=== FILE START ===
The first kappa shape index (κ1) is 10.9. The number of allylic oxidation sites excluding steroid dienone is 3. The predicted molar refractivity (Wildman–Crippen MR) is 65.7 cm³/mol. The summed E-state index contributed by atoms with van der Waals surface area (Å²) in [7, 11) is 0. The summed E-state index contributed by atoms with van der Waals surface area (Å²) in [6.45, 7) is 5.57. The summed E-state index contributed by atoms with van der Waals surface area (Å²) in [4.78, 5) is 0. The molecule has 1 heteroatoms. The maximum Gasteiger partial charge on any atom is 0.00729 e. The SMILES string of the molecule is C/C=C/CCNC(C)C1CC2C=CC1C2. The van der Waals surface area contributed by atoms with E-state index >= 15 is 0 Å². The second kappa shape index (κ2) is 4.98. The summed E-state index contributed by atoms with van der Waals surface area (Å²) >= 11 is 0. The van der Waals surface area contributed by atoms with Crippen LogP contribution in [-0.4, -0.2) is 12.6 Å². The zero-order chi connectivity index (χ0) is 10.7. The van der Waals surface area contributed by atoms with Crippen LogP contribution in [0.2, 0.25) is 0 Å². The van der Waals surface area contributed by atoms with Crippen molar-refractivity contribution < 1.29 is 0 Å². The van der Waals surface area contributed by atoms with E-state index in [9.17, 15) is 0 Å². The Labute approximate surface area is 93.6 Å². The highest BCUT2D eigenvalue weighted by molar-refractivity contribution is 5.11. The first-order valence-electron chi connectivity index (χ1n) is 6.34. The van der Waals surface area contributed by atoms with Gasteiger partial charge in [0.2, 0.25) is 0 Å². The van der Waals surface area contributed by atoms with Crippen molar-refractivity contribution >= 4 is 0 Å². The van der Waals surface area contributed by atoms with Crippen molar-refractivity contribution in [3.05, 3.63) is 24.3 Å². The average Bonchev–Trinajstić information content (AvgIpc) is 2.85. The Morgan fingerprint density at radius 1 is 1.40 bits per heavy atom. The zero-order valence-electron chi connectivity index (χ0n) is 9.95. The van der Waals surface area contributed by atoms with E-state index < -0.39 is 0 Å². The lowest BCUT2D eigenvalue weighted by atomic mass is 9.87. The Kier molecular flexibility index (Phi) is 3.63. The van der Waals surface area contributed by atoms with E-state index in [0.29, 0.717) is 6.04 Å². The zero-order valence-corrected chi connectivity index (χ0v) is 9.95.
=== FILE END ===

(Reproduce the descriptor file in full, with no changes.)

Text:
The first kappa shape index (κ1) is 10.9. The number of allylic oxidation sites excluding steroid dienone is 3. The predicted molar refractivity (Wildman–Crippen MR) is 65.7 cm³/mol. The summed E-state index contributed by atoms with van der Waals surface area (Å²) in [7, 11) is 0. The summed E-state index contributed by atoms with van der Waals surface area (Å²) in [6.45, 7) is 5.57. The summed E-state index contributed by atoms with van der Waals surface area (Å²) in [4.78, 5) is 0. The molecule has 1 heteroatoms. The maximum Gasteiger partial charge on any atom is 0.00729 e. The SMILES string of the molecule is C/C=C/CCNC(C)C1CC2C=CC1C2. The van der Waals surface area contributed by atoms with E-state index >= 15 is 0 Å². The second kappa shape index (κ2) is 4.98. The summed E-state index contributed by atoms with van der Waals surface area (Å²) >= 11 is 0. The van der Waals surface area contributed by atoms with Crippen LogP contribution in [-0.4, -0.2) is 12.6 Å². The zero-order chi connectivity index (χ0) is 10.7. The van der Waals surface area contributed by atoms with Crippen LogP contribution in [0.2, 0.25) is 0 Å². The van der Waals surface area contributed by atoms with Crippen molar-refractivity contribution < 1.29 is 0 Å². The van der Waals surface area contributed by atoms with E-state index in [9.17, 15) is 0 Å². The Labute approximate surface area is 93.6 Å². The highest BCUT2D eigenvalue weighted by molar-refractivity contribution is 5.11. The first-order valence-electron chi connectivity index (χ1n) is 6.34. The van der Waals surface area contributed by atoms with Gasteiger partial charge in [0.2, 0.25) is 0 Å². The van der Waals surface area contributed by atoms with Crippen molar-refractivity contribution >= 4 is 0 Å². The van der Waals surface area contributed by atoms with Crippen molar-refractivity contribution in [3.05, 3.63) is 24.3 Å². The average Bonchev–Trinajstić information content (AvgIpc) is 2.85. The Morgan fingerprint density at radius 1 is 1.40 bits per heavy atom. The zero-order valence-electron chi connectivity index (χ0n) is 9.95. The van der Waals surface area contributed by atoms with E-state index < -0.39 is 0 Å². The lowest BCUT2D eigenvalue weighted by atomic mass is 9.87. The Kier molecular flexibility index (Phi) is 3.63. The van der Waals surface area contributed by atoms with E-state index in [0.29, 0.717) is 6.04 Å². The zero-order valence-corrected chi connectivity index (χ0v) is 9.95.